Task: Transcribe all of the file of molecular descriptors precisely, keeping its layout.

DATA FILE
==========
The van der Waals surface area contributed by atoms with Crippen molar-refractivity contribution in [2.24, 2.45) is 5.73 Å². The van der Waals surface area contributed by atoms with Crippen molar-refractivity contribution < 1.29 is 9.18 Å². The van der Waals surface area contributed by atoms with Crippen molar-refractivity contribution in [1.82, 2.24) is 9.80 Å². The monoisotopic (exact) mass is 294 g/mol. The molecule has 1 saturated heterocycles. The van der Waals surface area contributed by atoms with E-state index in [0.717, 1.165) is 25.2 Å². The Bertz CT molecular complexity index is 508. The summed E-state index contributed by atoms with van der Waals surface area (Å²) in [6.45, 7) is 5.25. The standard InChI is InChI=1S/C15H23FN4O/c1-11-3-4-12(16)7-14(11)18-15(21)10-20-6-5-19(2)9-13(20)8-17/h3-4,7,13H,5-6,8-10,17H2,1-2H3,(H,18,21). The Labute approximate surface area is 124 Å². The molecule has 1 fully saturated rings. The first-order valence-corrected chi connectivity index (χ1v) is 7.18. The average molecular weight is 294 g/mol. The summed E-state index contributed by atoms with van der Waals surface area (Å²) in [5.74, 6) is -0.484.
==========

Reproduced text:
The van der Waals surface area contributed by atoms with Crippen molar-refractivity contribution in [2.24, 2.45) is 5.73 Å². The van der Waals surface area contributed by atoms with Crippen molar-refractivity contribution < 1.29 is 9.18 Å². The van der Waals surface area contributed by atoms with Crippen molar-refractivity contribution in [1.82, 2.24) is 9.80 Å². The monoisotopic (exact) mass is 294 g/mol. The molecule has 1 saturated heterocycles. The van der Waals surface area contributed by atoms with E-state index in [0.717, 1.165) is 25.2 Å². The Bertz CT molecular complexity index is 508. The summed E-state index contributed by atoms with van der Waals surface area (Å²) in [6.45, 7) is 5.25. The standard InChI is InChI=1S/C15H23FN4O/c1-11-3-4-12(16)7-14(11)18-15(21)10-20-6-5-19(2)9-13(20)8-17/h3-4,7,13H,5-6,8-10,17H2,1-2H3,(H,18,21). The Labute approximate surface area is 124 Å². The molecule has 1 fully saturated rings. The first-order valence-corrected chi connectivity index (χ1v) is 7.18. The average molecular weight is 294 g/mol. The summed E-state index contributed by atoms with van der Waals surface area (Å²) in [5.74, 6) is -0.484.